Meet The Lady Gaga Of Myanmar And The Growing Creative Class

This article originally appeared on Slate.

By Jordan G. Teicher

gaga Phyu Phyu Kyaw Thein (aka Lady Gaga of Myanmar), 32, singer. “They say I am too different, too bold, but I like bling blings and beautiful dresses. I am often compared to Lady Gaga, but I am just a girl from the third world.”

For nearly five decades, Myanmar (also known as Burma) was one of the world's most repressive and isolated states, ruled by generals who stamped out dissent with censorship laws and imprisonment. Now that Myanmar has been released from the grip of the military junta, the country’s generation of young adults is finding new ways to express itself through various creative channels. Diana Markosian, who was living in Yangon, the country’s largest city, after a month-long fellowship in the country, found the changes taking place inspiring. “I think the new generation aspires to a different kind of future. They want the government to follow through with this promise of a new era of openness. You can feel this on the streets in Yangon as more and more youth are daring to emerge from the political shadows,” she said.

When she first arrived in Myanmar, Markosian wanted to find a story she could relate to, so she started to befriend people her age, including artists, rappers, dancers, and other creative types. Eventually, she started taking their portraits. “A lot of the people driving the change are people my age. They are twentysomethings who intend to go beyond the status quo. I was looking for diverse and different people, but I was also interested in what brought them together,” she said.

Markosian had never shot a portrait series before, so this project was an experiment for her. The images were taken outside at night against the city’s decaying walls. “I wanted the youth to contrast the old walls, as a metaphor of sorts. This is a new generation trying to distance themselves from the past. They are active individuals with a strong voice. I wanted to have them in an open space rather than inside or caged between four walls,” she said.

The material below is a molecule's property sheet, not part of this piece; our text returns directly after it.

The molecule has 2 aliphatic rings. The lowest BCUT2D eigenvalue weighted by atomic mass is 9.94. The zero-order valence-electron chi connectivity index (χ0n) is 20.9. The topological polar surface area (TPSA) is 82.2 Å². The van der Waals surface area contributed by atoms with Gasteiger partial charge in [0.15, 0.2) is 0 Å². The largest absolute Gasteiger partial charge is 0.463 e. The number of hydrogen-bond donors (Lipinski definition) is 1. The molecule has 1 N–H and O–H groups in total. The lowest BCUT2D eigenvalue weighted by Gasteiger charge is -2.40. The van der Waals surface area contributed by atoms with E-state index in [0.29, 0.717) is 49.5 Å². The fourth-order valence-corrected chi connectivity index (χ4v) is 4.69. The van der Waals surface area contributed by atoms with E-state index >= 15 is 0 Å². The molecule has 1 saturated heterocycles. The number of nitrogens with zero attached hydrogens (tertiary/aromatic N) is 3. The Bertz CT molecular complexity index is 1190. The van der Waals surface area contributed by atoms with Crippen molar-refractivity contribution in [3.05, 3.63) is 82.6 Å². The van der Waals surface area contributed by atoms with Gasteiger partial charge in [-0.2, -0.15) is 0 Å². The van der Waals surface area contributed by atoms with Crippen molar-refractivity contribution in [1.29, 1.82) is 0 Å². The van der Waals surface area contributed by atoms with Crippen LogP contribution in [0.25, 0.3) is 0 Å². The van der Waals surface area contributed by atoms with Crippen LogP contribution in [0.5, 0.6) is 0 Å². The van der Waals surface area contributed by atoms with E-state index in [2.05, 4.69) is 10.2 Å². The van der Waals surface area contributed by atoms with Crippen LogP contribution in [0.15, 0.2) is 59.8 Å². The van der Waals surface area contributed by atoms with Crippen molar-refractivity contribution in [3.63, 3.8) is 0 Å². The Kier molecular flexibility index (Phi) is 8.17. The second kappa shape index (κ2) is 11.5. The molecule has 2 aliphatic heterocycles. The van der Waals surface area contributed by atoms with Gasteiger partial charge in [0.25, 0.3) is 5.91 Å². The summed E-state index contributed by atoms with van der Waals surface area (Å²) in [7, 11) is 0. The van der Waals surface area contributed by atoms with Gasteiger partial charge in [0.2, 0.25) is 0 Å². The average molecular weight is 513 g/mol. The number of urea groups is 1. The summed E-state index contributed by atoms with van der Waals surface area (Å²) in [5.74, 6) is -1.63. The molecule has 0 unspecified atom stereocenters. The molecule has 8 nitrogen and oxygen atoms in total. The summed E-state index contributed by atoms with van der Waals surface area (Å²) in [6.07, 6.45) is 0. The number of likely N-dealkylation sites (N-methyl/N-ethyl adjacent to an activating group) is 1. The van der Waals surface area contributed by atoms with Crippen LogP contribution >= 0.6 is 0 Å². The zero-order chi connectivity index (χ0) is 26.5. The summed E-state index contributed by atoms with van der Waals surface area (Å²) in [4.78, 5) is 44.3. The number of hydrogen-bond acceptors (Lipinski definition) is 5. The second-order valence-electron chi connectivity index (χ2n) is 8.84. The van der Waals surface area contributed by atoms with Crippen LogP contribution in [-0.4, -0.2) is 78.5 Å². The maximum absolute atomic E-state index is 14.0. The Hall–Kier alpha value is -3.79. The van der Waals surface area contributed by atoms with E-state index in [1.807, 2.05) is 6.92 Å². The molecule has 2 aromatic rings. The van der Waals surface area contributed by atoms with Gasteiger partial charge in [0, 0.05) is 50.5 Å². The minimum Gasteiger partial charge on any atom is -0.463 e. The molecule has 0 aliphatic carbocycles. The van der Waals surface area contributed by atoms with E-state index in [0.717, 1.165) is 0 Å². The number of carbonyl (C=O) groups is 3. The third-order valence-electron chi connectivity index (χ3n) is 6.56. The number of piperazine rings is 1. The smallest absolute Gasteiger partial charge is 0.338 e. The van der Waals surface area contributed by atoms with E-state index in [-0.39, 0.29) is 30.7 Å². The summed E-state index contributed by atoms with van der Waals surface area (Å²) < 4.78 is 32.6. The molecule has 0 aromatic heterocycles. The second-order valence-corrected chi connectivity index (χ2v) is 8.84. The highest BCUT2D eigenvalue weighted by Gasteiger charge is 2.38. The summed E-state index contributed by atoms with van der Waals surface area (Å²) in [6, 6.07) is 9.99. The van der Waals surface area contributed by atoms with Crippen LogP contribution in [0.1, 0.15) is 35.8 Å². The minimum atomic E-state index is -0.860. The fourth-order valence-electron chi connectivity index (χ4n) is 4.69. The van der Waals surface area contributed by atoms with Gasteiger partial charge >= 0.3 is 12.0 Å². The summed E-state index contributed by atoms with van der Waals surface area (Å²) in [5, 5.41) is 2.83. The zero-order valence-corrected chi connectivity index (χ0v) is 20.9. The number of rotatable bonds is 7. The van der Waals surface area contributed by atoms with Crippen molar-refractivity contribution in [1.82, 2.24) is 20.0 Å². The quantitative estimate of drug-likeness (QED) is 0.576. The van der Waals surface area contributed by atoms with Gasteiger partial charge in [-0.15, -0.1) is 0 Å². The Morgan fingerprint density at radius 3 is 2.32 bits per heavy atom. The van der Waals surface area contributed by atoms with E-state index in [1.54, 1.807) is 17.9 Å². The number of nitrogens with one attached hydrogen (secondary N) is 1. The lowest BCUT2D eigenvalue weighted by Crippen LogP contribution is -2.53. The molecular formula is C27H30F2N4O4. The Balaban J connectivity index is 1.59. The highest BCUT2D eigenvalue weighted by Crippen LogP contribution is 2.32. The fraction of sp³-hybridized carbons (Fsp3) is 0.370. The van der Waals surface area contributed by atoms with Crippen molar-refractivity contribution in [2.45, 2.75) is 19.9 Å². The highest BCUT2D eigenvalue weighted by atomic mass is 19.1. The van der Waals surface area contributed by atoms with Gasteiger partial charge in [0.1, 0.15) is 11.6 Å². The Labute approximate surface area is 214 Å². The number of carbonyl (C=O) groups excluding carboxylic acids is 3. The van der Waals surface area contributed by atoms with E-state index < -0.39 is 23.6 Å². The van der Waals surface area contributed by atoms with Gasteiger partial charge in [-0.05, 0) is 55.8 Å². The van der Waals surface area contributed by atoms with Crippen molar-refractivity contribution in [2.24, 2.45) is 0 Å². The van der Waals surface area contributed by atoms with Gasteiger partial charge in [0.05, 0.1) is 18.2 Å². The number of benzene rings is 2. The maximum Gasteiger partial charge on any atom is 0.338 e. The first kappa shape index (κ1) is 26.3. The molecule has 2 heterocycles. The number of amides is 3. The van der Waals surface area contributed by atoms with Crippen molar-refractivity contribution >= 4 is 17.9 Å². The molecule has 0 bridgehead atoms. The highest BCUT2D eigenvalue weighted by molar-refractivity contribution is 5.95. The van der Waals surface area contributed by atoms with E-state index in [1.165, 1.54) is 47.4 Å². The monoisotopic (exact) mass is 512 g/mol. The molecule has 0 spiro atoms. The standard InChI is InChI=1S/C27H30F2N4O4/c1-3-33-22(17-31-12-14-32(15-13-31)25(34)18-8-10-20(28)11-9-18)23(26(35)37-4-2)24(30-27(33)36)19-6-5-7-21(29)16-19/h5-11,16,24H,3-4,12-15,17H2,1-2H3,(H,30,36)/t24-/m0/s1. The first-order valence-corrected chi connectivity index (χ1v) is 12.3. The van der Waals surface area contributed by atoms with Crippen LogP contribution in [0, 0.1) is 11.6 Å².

This year, Myanmar marked the third anniversary of its transition to civilian rule. The country is liberalizing and many Myanmarese are enjoying freedoms unthinkable not long ago. Still, Markosian said, the country has a ways to go. This year, President Thein Sein enacted new laws that undercut some newfound press freedoms, and, this month, the head of a weekly newspaper and four journalists were sentenced to 10 years in prison and hard labor. Meanwhile, fighting in Kachin State has left hundreds of thousands displaced.

But Markosian remains optimistic that her subjects will be part of the force that fights injustice and helps the country move in the right direction. “They are group of individuals experimenting with new ways of defying the government. It is inspiring to meet individuals brave enough to resist oppression. They reject the abuse of power and disdain the complacency and subservience that they see around them. They refuse to give up on their rich heritage that they hope will carry them forward,” she said.